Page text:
References:

Berggren, W.A., (1992). Paleogene planktonic foraminifer magnetobiostratigraphy of the southern Kerguelen Plateau (sites 747-749). Proceedings of the Ocean Drilling Program, Scientific Results, 120. Ocean Drilling Program, College Station, Texas, 551-568 pp.

Blow, W.H., (1979). The Cainozoic Globigerinida: A study of the morphology, taxonomy, evolutionary relationships and stratigraphical distribution of some Globigerinida (mainly Globigerinacea). E. J. Brill, Leiden, 1413 pp.

Bolli, H.M. & Cita, M.B., (1960). Globigerine e Globorotalie del Paleocene di Paderno d'Adda (Italia). Rivista Italiana di Paleontologgia e Stratigrafia, LXVI(3): 1-42.

Bolli, H.M., (1957). The genera Globigerina and Globorotalia in the Paleocene-Lower Eocene Lizard Springs Formation of Trinidad. In: Loeblich, A.R., Jr. et al. (Editors), Studies in Foraminifera, U.S. National Museum Bulletin 215. U.S. Government Printing Office, Washington, D.C., pp. 61-82.

Hillebrandt von, A., (1962). Das Paleozän und seine Foraminiferenfauna im Becken von Reichenhall und Salzburg. Bayerische Akademie der Wissenschaften Mathematisch-Naturwissenschaftliche Klasse, Abhandlungen, Neue Folge, 108: 1-182.

Huber, B.T., (1991). Maestrichtian planktonic foraminifer biostratigraphy and the Cretaceous/Tertiary boundary at ODP Hole 738C (Kerguelen Plateau, southern Indian Ocean). Proceedings of the Ocean Drilling Program, Scientific Results, 119: 451-465.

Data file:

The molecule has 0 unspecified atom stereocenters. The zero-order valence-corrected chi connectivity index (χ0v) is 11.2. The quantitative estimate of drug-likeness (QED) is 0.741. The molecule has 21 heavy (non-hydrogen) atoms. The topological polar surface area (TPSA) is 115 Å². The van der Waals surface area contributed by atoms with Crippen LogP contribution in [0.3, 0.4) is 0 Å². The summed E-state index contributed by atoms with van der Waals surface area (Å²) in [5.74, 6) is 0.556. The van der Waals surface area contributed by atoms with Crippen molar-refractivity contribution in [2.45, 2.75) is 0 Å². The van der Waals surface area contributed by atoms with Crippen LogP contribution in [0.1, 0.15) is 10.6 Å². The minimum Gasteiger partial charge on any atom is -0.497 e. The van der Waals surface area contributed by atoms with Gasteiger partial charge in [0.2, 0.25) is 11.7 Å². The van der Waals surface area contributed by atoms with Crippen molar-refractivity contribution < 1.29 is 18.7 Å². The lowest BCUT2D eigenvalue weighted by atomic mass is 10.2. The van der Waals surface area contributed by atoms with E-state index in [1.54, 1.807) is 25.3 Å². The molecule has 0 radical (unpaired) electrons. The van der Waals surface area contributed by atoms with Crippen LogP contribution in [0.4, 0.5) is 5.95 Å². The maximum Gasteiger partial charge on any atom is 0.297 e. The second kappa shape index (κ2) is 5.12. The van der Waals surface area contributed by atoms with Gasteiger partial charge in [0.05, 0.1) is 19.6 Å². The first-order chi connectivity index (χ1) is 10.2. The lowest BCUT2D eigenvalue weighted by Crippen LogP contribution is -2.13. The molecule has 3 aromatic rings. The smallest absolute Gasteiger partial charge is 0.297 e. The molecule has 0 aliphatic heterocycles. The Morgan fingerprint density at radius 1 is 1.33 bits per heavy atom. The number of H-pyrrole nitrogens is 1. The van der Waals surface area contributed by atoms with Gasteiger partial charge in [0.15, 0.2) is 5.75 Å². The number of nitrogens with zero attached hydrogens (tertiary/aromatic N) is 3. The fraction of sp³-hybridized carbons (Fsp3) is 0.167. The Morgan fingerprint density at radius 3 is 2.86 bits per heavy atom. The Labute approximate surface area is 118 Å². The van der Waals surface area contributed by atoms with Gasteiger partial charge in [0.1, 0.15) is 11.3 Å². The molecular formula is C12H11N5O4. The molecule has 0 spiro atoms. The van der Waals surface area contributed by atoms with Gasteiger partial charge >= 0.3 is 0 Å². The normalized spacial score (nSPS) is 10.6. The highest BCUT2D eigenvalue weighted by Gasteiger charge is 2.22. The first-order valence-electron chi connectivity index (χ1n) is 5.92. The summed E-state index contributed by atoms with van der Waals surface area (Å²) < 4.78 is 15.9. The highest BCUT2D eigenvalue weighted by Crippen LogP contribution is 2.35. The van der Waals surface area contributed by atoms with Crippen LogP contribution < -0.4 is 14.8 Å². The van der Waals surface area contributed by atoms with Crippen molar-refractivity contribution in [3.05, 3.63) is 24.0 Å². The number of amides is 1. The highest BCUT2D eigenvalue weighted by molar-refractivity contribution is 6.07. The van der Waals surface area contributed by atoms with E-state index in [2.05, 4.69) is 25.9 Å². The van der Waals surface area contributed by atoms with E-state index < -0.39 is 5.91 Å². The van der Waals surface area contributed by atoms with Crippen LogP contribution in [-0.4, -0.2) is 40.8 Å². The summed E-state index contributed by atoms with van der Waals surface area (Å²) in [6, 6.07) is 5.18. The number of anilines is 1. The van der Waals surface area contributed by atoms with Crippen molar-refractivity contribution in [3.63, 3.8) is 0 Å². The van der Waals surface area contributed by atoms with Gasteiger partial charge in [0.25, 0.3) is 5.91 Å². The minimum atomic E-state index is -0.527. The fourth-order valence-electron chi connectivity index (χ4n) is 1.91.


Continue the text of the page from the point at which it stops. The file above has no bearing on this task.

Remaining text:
Olsson, R.K.; Hemleben, C.; Berggren, W.A. & Huber, B.T., (1999). Atlas of Paleocene Planktonic Foraminifera. Smithsonian Contributions to Paleobiology. Smithsonian Institution Press, Washington, DC, 1-252 pp.

Plummer, H.J., (1927). Foraminifera of the Midway Formation in Texas. University of Texas Bulletin, 2644: 1-206.

Pujol, C., (1983). Cenozoic planktonic foraminiferal biostratigraphy of the South-Western Atlantic (Rio Grande Rise): Deep Sea Drilling Project Leg 72. Initial Reports of the Deep Sea Drilling Project, 72: 623-673.

Subbotina, N., (1953). Foraminiferes fossiles d'URSS Globigerinidae, Globorotaliidae, Hantkeninidae. Bureau de Recherches Geologiques et Minieres, 2239: 1-144.

Wade, B.S.; Pearson, P.N.; Berggren, W.A. & Pälike, H., (2011). Review and revision of Cenozoic tropical planktonic foraminiferal biostratigraphy and calibration to the geomagnetic polarity and astronomical time scale. Earth-Science Reviews, 104: 111-142.


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Globanomalina compressa compiled by the pforams@mikrotax project team viewed: 17-11-2017